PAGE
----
Man, I love Blow Pops! This love affair goes back almost as far as I can remember. It’s hard to pinpoint the one thing I love most about them; it’s the bright flavor of the candy, it’s the knowing that the bubblegum is waiting there, inside. It’s the ritual of unwrapping it in just that special way so that the whole wrapper comes off clean, the squeaking sound the plastic makes as I twist it just right.


Ultimately, its that final crunch of candy as my teeth sink into the gum, and then chewing the gum with the crunch of candy mixed all inside it, until finally it’s just gum, and the last of the candy crunch is gone, and the flavor of the gum lasts just a few more minutes before it’s time to start the ritual all over again.


The internet is happy to tell me that Blow Pops were first released in 1973, which means they were released about six years after I was released. I wish I could remember my first one, the Pop that got my cherry, as it were…but no.


I do have a very clear first memory, though. I’ve read that psychologists say your earliest memories are not truly about how far your brain goes back, but about specific things that imprinted on you which have some import as to who you will become.


My earliest memory is of my little sister Tonya having a dirty diaper. Tonya was a few months younger than me, a little light skinned girl, probably mixed-race like me, and we were adopted together. Though we were not biologically related, we probably could have passed for siblings, especially since the couple who adopted us, Lester and Annie Curley, were also mixed. A beautiful family, they probably thought.


But I only had a little sister for about a month; I don’t know if you can do this now, but back then, when you adopted a child, I guess you could get a refund. I was only eighteen months old, so I don’t remember any of this, but apparently Tonya was “sickly” or something, so my parents decided not to keep her. Doesn’t that sound strange? Their baby girl wasn’t good enough, so they gave her back. Maybe I internalized that and spent most of my life trying to be sure I was good enough for the Curleys.


I don’t remember those circumstances, but I do remember Tonya, and I especially recall the moment with the dirty diaper. I must have been in diapers myself at eighteen months, but perhaps I was old enough to know that other people shouldn’t be pooping their pants.


I could smell it. I knew what a dirty diaper was. I remember reaching out and pulling back the waistband of her diaper and seeing what looked like a squished hamburger patty inside. That’s what I related it to. I ran and told my dad.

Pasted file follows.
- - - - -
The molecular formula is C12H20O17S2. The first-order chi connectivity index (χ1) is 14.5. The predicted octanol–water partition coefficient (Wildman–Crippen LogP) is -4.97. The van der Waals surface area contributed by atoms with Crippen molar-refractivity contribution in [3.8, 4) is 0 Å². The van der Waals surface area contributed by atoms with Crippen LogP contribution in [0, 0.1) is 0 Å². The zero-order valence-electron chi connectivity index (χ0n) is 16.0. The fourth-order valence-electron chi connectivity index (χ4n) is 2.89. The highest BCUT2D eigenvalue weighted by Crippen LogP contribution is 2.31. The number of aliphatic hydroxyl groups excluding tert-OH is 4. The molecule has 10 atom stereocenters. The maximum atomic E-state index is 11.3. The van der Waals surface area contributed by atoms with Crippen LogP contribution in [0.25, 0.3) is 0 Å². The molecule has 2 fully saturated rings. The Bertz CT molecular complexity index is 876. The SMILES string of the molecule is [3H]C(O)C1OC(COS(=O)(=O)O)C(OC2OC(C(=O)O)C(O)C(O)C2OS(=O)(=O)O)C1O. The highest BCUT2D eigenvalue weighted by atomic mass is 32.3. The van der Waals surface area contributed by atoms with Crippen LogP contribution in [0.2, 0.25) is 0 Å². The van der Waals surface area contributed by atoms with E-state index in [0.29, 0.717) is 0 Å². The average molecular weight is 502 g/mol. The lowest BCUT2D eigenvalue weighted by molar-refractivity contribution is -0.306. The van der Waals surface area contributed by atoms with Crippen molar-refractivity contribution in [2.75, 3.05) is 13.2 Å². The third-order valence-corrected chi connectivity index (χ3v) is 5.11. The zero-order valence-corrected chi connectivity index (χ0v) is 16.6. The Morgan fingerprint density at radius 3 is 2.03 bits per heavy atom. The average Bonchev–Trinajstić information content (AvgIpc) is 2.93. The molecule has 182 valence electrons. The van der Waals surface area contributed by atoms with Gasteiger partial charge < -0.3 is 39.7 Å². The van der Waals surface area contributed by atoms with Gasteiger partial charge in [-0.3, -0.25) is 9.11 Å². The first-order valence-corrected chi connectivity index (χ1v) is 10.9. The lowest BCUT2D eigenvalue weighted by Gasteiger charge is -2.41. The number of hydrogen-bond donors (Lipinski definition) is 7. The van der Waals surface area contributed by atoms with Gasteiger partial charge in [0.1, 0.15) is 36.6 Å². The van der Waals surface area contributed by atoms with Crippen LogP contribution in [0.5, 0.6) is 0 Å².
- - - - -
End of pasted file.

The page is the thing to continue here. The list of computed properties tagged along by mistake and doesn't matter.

So, tattling on the child who was only briefly my sister…that’s my earliest memory. What does that say about me? I hope it says that family is so important to me, my memory reaches as far as it has to in order to make even the slimmest connection.


I don’t know what became of Tonya. I have no way of knowing whether she got adopted again, or where she wound up, how her life might have turned out…whether she remembers me. It would be more than half a century before I had another sister.


It was never kept secret that I was adopted. As soon as I could read, I was given the photocopies of the redacted adoption papers, and I labored over them, fascinated by my own secret origin.


I was put up for adoption the day I was born. My birth mother was a white woman named Marcia (her last name was redacted), who gave birth to three children: first she had a white daughter, who she raised, and then two mixed children with two different black men over a two year period… whom she gave up for adoption. I have no solid evidence of this, only a gut feeling, but abortions were illegal during the mid and late 60’s so I’m somewhat confident that neither my mixed sister nor I would have survived the pregnancy had Roe V Wade been the law of the land at that time. She chose not to raise two mixed children and put us both up for adoption on the day we were born.


Regarding the adoption process, there was a famous politician named Barbara Jordan; she was the first black person elected to the Texas senate, and the first southern black woman elected to congress who played some role in my adoption back in1969. Her name is actually on the paperwork. I learned a lot from studying those papers, but I don’t think I ever found what I was looking for. Nowhere in the papers, not even under the magic marker redactions, did it say who I was supposed to be… and that struggle haunted me for the vast majority of my life… as we will discuss later.


For a long time, I thought I was supposed to be Lester Curley, my adoptive father. He was an imposing and well-respected figure. To me, he was like Malcolm X, the way he spoke, the way he carried himself. Nobody disrespected Lester Curley…. EVER.


My father was the grandson of a well-known land baron in Grimes County, Texas. In fact, if you visit Stoneham, Texas, well—that’s my great-grandfather: John Stoneham Sr.